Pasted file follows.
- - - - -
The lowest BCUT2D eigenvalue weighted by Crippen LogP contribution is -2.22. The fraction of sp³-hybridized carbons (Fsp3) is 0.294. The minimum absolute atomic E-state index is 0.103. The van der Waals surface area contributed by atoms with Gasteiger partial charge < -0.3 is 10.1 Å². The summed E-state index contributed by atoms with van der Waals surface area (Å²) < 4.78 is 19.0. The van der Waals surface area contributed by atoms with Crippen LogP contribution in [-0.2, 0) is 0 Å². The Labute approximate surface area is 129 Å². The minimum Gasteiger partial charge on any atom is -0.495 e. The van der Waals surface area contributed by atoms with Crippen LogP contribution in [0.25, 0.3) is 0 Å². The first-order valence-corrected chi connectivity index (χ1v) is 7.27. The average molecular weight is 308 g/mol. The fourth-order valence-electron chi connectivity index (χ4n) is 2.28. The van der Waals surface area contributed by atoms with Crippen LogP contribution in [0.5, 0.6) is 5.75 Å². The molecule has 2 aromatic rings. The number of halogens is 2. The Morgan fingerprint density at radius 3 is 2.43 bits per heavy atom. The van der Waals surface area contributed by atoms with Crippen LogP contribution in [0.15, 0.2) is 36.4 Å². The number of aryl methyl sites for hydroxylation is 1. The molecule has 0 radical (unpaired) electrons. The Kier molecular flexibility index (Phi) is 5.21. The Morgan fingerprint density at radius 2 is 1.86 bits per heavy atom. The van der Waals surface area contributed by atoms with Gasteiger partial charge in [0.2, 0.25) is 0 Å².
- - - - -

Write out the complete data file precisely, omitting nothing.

The lowest BCUT2D eigenvalue weighted by Crippen LogP contribution is -2.22. The fraction of sp³-hybridized carbons (Fsp3) is 0.294. The minimum absolute atomic E-state index is 0.103. The van der Waals surface area contributed by atoms with Gasteiger partial charge < -0.3 is 10.1 Å². The summed E-state index contributed by atoms with van der Waals surface area (Å²) < 4.78 is 19.0. The van der Waals surface area contributed by atoms with Crippen LogP contribution in [-0.2, 0) is 0 Å². The Labute approximate surface area is 129 Å². The minimum Gasteiger partial charge on any atom is -0.495 e. The van der Waals surface area contributed by atoms with Crippen LogP contribution in [0.25, 0.3) is 0 Å². The first-order valence-corrected chi connectivity index (χ1v) is 7.27. The average molecular weight is 308 g/mol. The fourth-order valence-electron chi connectivity index (χ4n) is 2.28. The van der Waals surface area contributed by atoms with Crippen LogP contribution in [0.5, 0.6) is 5.75 Å². The molecule has 2 aromatic rings. The number of halogens is 2. The Morgan fingerprint density at radius 3 is 2.43 bits per heavy atom. The van der Waals surface area contributed by atoms with Crippen LogP contribution in [0.15, 0.2) is 36.4 Å². The number of aryl methyl sites for hydroxylation is 1. The molecule has 0 radical (unpaired) electrons. The Kier molecular flexibility index (Phi) is 5.21. The Morgan fingerprint density at radius 2 is 1.86 bits per heavy atom. The van der Waals surface area contributed by atoms with Gasteiger partial charge in [0.2, 0.25) is 0 Å².